Water the lawn or let it go dormant? Turfgrass expert offers drought advice
AMES — A lush, green lawn is a source of pride for many Iowans and this prolonged drought is forcing many of us to quit worrying about having the best lawn on the block — and let the grass go dormant.
Adam Thoms, a horticulture professor at Iowa State University and a turfgrass extension specialist, says it’s stressful for grass to shake up the watering schedule, so he’s telling Iowans if their lawns are already turning brown, just let them go. “Putting them in and out of dormancy by watering and stopping and then restarting is really hard on the turf,” Toams says. “It’s okay to go into dormancy. The grass can last for 30 to 60 days with that straw brown color and it won’t hurt it at all. It’ll come back out in the fall.”
Des Moines Water Works, which serves more than 500-thousand customers in 18 central Iowa communities, is asking residents to voluntarily conserve and cut back on watering by 25-percent. Last Friday, demand for the utility hit 90-percent of production capacity. Thoms predicts many folks in the Des Moines metro -will- cut back, as requested. “There’s some research out there that shows when they ask for those voluntary commitments that people do step up and follow those,” Toams says. “We always suggest that you don’t water every day anyway. It’s better to do a deep and infrequent watering. That forces the turf roots to go deeper to chase that water deep in the soil, so, that’s an okay thing.”
Some people turn on the sprinklers for hours at a time and let them saturate the grass, but Thoms says most lawns don’t need more than an inch of water in a week’s time. “If you can break that down over two or three times a week — that one inch — that’s fine,” Thoms says. “If we get a week like next week’s coming up that they’re saying it’s going to be a little cooler, you can dial that back to eight-tenths of an inch or something like that. And of course, if we get any kind of rain, count that against your inch.”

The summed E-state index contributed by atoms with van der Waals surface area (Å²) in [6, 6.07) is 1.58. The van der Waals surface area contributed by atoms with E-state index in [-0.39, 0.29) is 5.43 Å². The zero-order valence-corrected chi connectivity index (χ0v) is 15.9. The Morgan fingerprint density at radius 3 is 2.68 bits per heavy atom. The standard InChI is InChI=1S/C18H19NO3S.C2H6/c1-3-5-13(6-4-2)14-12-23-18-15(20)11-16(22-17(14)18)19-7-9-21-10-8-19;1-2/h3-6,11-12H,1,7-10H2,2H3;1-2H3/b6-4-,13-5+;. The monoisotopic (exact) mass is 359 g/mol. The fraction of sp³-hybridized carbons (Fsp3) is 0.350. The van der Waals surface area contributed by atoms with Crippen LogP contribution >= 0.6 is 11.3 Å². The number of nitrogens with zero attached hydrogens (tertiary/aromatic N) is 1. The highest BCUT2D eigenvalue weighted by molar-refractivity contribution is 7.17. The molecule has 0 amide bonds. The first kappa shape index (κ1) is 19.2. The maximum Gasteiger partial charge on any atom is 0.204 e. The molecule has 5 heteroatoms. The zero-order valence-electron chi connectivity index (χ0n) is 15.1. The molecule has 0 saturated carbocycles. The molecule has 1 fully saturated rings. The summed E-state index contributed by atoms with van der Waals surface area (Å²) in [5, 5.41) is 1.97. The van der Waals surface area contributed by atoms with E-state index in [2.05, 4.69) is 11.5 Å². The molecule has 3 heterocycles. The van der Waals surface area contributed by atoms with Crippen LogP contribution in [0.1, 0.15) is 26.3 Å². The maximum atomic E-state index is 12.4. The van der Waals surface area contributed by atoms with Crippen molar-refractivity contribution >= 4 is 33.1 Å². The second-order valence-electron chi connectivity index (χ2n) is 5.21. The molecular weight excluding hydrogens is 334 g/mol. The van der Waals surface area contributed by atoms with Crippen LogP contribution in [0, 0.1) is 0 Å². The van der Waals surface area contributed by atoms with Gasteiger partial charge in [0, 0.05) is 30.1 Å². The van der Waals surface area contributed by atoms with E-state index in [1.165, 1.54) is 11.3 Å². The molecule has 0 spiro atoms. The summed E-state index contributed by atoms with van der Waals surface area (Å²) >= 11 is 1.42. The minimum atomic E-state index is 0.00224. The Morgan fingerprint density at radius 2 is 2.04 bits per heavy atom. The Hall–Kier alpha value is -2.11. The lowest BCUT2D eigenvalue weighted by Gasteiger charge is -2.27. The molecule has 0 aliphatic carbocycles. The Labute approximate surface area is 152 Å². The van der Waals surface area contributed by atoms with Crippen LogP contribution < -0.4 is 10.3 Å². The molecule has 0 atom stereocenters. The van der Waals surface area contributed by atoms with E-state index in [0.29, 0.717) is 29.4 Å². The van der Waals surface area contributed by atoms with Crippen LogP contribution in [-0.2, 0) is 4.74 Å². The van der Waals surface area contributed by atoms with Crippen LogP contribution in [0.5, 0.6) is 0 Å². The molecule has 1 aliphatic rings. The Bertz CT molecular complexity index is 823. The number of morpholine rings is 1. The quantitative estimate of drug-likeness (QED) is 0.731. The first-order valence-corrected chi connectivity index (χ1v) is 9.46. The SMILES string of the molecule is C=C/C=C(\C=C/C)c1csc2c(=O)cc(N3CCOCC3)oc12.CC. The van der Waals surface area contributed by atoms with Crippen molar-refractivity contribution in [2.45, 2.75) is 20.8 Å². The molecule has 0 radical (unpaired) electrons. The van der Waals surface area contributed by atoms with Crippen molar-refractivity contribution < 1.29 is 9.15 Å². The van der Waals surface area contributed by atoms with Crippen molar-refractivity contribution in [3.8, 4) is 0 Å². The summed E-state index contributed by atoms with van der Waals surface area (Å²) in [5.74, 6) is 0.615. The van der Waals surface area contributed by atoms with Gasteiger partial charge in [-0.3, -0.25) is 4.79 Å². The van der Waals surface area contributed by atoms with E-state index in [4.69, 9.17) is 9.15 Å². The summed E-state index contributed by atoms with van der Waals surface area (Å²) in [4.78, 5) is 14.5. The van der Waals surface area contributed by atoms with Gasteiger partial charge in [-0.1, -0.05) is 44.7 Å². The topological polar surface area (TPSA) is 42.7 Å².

If you’ve laid sod within the past year or are trying to grow new grass from seeds, you’re in for what could be an expensive, frustrating challenge. “Those are the ones that are going to get hurt by this drought. They’re the ones that need regular watering just because they don’t have a deep root system,” Thoms says. “We do need to make sure that those get regular waterings. If you’re thinking about overseeding or adding seed to your yard, just wait. Right now is not the time. It’s too hot and it’s obviously too dry.”
Plus, given the weather patterns, he says more water restrictions are likely looming. If the dry weather lasts through summer and grass has been dormant up to six weeks, apply an inch or so of water in a single application. The grass won’t green up, but it’ll keep the roots alive.
If the drought continues, water in that fashion every two weeks, but not enough to bring it out of dormancy. Thoms suggests Iowans give their lawns a good dose of fertilizer this fall to help them recharge and ideally, come back strong next spring.